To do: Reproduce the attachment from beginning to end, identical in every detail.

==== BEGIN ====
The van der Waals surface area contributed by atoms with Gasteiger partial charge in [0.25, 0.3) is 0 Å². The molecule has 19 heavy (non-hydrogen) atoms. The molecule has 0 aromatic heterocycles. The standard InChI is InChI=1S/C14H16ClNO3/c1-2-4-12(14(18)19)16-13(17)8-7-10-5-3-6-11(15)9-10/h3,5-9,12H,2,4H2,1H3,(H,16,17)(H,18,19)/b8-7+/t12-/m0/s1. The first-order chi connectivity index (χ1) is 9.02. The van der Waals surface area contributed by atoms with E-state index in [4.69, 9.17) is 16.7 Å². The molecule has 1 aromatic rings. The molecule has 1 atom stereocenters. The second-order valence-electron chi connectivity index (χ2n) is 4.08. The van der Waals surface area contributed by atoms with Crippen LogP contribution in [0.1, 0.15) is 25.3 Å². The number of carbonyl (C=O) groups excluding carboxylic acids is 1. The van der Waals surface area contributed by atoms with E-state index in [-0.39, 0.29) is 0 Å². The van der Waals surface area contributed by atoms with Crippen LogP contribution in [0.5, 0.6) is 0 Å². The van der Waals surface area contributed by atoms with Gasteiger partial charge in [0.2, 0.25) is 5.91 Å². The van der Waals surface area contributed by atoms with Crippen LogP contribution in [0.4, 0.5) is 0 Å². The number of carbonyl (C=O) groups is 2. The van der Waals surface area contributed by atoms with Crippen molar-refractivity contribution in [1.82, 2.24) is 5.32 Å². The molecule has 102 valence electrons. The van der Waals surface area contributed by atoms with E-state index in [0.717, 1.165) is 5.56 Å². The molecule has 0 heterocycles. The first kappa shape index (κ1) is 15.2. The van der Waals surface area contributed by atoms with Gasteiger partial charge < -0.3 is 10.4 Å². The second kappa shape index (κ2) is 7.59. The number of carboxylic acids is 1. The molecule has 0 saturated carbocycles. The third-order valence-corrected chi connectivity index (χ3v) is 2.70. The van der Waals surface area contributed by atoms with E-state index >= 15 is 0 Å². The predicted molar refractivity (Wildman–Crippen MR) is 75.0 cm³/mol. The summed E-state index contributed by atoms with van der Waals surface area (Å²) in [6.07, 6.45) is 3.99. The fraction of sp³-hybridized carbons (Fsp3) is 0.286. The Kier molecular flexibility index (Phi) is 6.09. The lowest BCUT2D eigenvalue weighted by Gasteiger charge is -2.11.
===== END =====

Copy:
The van der Waals surface area contributed by atoms with Gasteiger partial charge in [0.25, 0.3) is 0 Å². The molecule has 19 heavy (non-hydrogen) atoms. The molecule has 0 aromatic heterocycles. The standard InChI is InChI=1S/C14H16ClNO3/c1-2-4-12(14(18)19)16-13(17)8-7-10-5-3-6-11(15)9-10/h3,5-9,12H,2,4H2,1H3,(H,16,17)(H,18,19)/b8-7+/t12-/m0/s1. The first-order chi connectivity index (χ1) is 9.02. The van der Waals surface area contributed by atoms with E-state index in [4.69, 9.17) is 16.7 Å². The molecule has 1 aromatic rings. The molecule has 1 atom stereocenters. The second-order valence-electron chi connectivity index (χ2n) is 4.08. The van der Waals surface area contributed by atoms with Crippen LogP contribution in [0.1, 0.15) is 25.3 Å². The number of carbonyl (C=O) groups excluding carboxylic acids is 1. The van der Waals surface area contributed by atoms with E-state index in [-0.39, 0.29) is 0 Å². The van der Waals surface area contributed by atoms with Crippen LogP contribution in [0.5, 0.6) is 0 Å². The van der Waals surface area contributed by atoms with Gasteiger partial charge in [0.2, 0.25) is 5.91 Å². The van der Waals surface area contributed by atoms with Crippen LogP contribution in [0.4, 0.5) is 0 Å². The number of carbonyl (C=O) groups is 2. The van der Waals surface area contributed by atoms with Crippen molar-refractivity contribution in [1.82, 2.24) is 5.32 Å². The molecule has 102 valence electrons. The van der Waals surface area contributed by atoms with E-state index in [0.717, 1.165) is 5.56 Å². The molecule has 0 heterocycles. The first kappa shape index (κ1) is 15.2. The van der Waals surface area contributed by atoms with Gasteiger partial charge < -0.3 is 10.4 Å². The second kappa shape index (κ2) is 7.59. The number of carboxylic acids is 1. The molecule has 0 saturated carbocycles. The third-order valence-corrected chi connectivity index (χ3v) is 2.70. The van der Waals surface area contributed by atoms with E-state index >= 15 is 0 Å². The predicted molar refractivity (Wildman–Crippen MR) is 75.0 cm³/mol. The summed E-state index contributed by atoms with van der Waals surface area (Å²) in [6.07, 6.45) is 3.99. The fraction of sp³-hybridized carbons (Fsp3) is 0.286. The Kier molecular flexibility index (Phi) is 6.09. The lowest BCUT2D eigenvalue weighted by Gasteiger charge is -2.11.